Worrying new trend imported from the US

There’s a worrying new trend I’ve just started to notice. Its perpetrator is Channel 4.

As we all know, in the US, TV seasons tend to run from August/September through to May/June (give or take a month depending on which network the show’s on, the show, whether it’s a summer season show, etc). Now, with 22-24 episodes per season, that’s still not enough to allow for new episodes every week. Sometimes, as with Lost and Daybreak, US networks will simply insert a new show into the time slot and then carry on with the old show.

But most of the time, they’ll simply put on an old episode of the same show – hence the pressing need for gruff narrators to preface trailers with “next week on an all-new Woof the Sheepdog” or whatever, so that viewers know when a new episode rather than a re-run is going to be on.

This plays havoc with the ratings and annoys fans. But it doesn’t seem to be stopping Channel 4 from trying it out for themselves.

I first spotted this with Secret Millionaire, and it confused me no end. In fact, I assumed that Bastard, my PVR, had cocked up the TV guide entry again.

Channel 4 has already learnt that you can get a load of extra mileage out of reality shows by producing “revisited” episodes. These involving chopping five or ten minutes of filler out of the old episode, then going back to the original location/restaurant/poor people and showing how things have changed since the show aired.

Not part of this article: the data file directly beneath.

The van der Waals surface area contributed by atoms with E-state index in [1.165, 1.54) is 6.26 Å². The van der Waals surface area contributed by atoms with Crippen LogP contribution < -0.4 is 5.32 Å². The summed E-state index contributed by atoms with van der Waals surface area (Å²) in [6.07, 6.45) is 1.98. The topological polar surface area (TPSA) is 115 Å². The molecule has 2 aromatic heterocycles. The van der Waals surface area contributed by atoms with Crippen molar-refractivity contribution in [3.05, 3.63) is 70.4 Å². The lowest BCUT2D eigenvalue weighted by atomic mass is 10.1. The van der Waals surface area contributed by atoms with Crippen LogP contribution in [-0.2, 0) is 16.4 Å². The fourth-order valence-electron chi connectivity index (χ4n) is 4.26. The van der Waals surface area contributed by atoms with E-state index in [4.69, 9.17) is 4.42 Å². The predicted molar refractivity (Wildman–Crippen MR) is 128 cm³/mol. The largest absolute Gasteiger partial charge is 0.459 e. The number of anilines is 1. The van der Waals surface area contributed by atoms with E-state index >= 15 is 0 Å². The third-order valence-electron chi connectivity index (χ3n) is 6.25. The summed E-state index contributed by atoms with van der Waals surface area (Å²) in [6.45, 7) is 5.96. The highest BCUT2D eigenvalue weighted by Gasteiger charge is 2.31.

Now it used to be that Channel 4 would show these at the end of the new series – new episodes then revisited episodes. Easy to understand, hey, and quite fitting, too, since it leaves the viewer thinking about what’s going to happen at the new places by the time of the next series.

Now though, they’re sticking these revisited episodes into the middle of series. Ben Way, the first Secret Millionaire, got to go back to Hackney last week and now an all-new millionaire is off to a care home this evening.

Gordon Ramsay’s doing it, too. For the last two weeks, after just three weeks of new episodes, he’s been revisiting – it’s been Ramsay’s Kitchen Nightmares Revisited. Even Bastard the PVR thinks so – he’s been recording them as a separate series. But last night’s was an all-new Kitchen Nightmare, as is next week’s.

And of course, the announcers are having to do the same thing as they do in the US and use that phrase “all new” at every possible moment so that we know that we’re not going to be getting just a repeat with a few extra minutes tacked on.

How is this helpful? How is this a good thing? Is it purely because deadlines have been so tight the producers have been unable to get the editing or legal clearance on new episodes done in time? Surely all it’s going to do is cause ratings to fall off, as well-trained viewers turn off, assuming that the first “revisited” marks the start of continuing repeats.

What do you think? Do you like this new trend? Have you noticed it, too? And have you seen other networks doing it?